Kazakhstan: Adventures in Democracy

9 Oct

Lord Venal has been on the observation trail once again – here are his reflections from his recent trip to Kazakhstan to observe the Senate elections [Editor's note: This was in an unofficial capacity as Lord Venal is barred from observer missions after last year's vicious smear campaign orchestrated by the Azeri authorities]

Democracy is inching along in Kazakhstan with the free and fair elections to the country’s upper chamber, the Senate, paying testament to this.

“We have been witnesses to an open and democratic electoral process. We congratulate the people of Kazakhstan and the election organizers,” Kazakhstan’s Central Electoral Commission (CEC) told Spain’s EFE news agency, reported Fox News Latino.

The ruling Nur Otan party, loyal to the Leader of the Nation Nursultan Nazarbayev, swept the board gaining every seat in the new-look Senate.

Some 250 observers from the Commonwealth of Independent States and the Shanghai Cooperation Organization were present for the vote on October 1.

Those party-poopers at The Organization for Security and Cooperation in Europe did not send observers due to the “indirect” nature of the elections, CEC Chairman Kuandyk Turgankolov said.

The Senate consists of 47 members – 15 are appointed by President Nazarbayev and the others are elected by the lower house, the Mazhilis, with 16 places up for grabs every three years. The senators serve a six-year term.

Could not the UK learn a lesson from Kazakhstan in these matters? The House of Lords, where I sit, is an unelected body. Maybe the Queen, as Head of State, could appoint some of its members with the rest selected by a vote in the House of Commons?

Googoosha – How Dare!

17 Sep

Shocking photos of a haggard looking Gulnara Karimova grappling with a police officer have been leaked from Uzbekistan.

In the words of one of her famous songs in her guise of pop diva Googoosha, she seems to be saying ‘How Dare‘ to the cop.

Let’s hope she’s not giving her captors the ‘Round Run‘ in those nice slippers.

Karimova is the eldest daughter of President Islam Karimov. She has suffered a spectacular fall from grace spending the last seven months under house arrest in Tashkent, Uzbekistan’s capital.

Kokpar Scandal Rocks World Nomad Games

12 Sep

The first edition of the World Nomad Games, currently being held in Kyrgyzstan, have been rocked by scandal as Kazakhstan refused to send a team to compete in kokpar, the fast and furious horseback sport akin to polo but played with a headless goat carcass.

Its absence will be felt at these games as last September Kazakhstan became the first ever Asian champions of the sport when it defeated fierce rivals Kyrgyzstan 4-2 in the final held in Kazakhstan’s snazzy capital Astana.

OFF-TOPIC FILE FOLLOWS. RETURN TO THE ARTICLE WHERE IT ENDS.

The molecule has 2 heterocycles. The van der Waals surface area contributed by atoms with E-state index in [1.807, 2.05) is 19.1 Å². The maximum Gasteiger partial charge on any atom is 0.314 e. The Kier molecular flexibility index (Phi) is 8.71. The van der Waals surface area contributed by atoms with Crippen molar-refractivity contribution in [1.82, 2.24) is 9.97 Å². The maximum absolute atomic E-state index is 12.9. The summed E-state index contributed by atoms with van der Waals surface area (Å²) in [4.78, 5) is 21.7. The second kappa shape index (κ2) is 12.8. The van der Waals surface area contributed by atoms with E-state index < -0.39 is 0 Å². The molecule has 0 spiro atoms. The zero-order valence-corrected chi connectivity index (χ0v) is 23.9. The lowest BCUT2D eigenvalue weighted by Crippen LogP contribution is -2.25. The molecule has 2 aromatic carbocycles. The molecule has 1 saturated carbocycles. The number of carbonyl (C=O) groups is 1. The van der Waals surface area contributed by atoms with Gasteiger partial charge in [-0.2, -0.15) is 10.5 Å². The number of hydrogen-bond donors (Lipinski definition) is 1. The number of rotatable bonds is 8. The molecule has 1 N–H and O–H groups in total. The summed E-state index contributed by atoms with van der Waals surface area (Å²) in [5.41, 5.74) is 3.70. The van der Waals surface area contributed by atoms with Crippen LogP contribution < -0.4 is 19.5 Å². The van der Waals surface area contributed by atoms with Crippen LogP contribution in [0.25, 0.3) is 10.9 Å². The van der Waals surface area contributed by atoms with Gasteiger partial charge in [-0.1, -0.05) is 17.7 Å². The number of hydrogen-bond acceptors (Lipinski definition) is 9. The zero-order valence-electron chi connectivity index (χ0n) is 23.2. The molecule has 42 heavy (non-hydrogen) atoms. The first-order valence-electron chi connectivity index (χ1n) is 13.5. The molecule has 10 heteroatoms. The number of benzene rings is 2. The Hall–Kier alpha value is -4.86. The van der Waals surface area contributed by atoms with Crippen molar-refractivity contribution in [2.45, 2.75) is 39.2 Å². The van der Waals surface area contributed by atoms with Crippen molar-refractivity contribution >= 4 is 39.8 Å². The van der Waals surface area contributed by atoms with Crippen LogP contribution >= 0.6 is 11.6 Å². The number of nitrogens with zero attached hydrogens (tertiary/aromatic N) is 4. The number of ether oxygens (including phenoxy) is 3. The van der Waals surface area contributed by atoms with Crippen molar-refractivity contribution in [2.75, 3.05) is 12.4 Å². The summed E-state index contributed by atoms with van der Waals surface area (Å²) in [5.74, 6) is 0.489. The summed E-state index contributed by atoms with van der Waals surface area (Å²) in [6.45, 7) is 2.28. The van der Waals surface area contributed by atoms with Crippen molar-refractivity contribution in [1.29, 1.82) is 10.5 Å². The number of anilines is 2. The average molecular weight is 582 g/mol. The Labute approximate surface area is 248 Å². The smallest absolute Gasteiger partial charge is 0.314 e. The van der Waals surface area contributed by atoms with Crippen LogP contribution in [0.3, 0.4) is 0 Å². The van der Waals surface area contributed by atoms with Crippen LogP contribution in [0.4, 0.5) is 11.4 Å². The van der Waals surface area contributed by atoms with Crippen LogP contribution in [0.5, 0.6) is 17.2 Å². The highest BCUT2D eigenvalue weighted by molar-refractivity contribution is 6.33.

kazaxia took to twitter to determine why Kazakhstan hadn’t sent a team to the games in Kyrgyzstan. One observer, Edil Baisalov, noted that the Kazakhs “insist on a different set of rules” which they claim were “adopted at the Asian championship in Astana last year”.

The other countries disagreed with this version of events, Baisalov added.

Kokpar,  better known as ‘buzkashi’ in Afghanistan and Tajikistan, is not a sport traditionally hidebound by rules.  In the past kokpar games were a free-for-all that could last for hours.

Now, seeking to appeal to a wider audience and the television market, there have been suggestions that the sport be regulated with two 45-minute halves and restrictions on team sizes.

The version played in Afghanistan has been suggested as an international model with rules developed by the Afghan Olympic Federation. These rules suggest that:

For championship Buzkashi in Kabul, teams are limited to ten riders each. Five players take the field during the first 45 minutes of play; the other five compete during the second period. A field master presides over the match and has the authority to prolong the game and grant permission for a change of riders or horses. The halftime break lasts for 15 minutes.

The World Nomad Games, being held in Cholpon-Ata, Kyrgyzstan, by the shores of Lake Issyk Kul, brings together competitors from countries with a nomadic tradition for a six-day festival of traditional sports. The games culminate on 14 September.

Besides kokpar, the sports include horse races, wrestling on horse back, contact sports based on wrestling, eagle hunting, and the more cerebral ordo, and toguz korgool, a board game related to mankala.  For more information on these sports, check out here.

Independent Scotland to Join Russia-led Customs Union?

5 Sep

With just under a fortnight to go until Scotland goes to the polls to decide whether to leave the United Kingdom, support for the yes camp has come from a surprising source – Russia.

Sergi Lossossoff a prominent figure in the world of Russian business, told kazaxia that Scotland would find a ready ally in Russia if it were to go down the rocky road to freedom.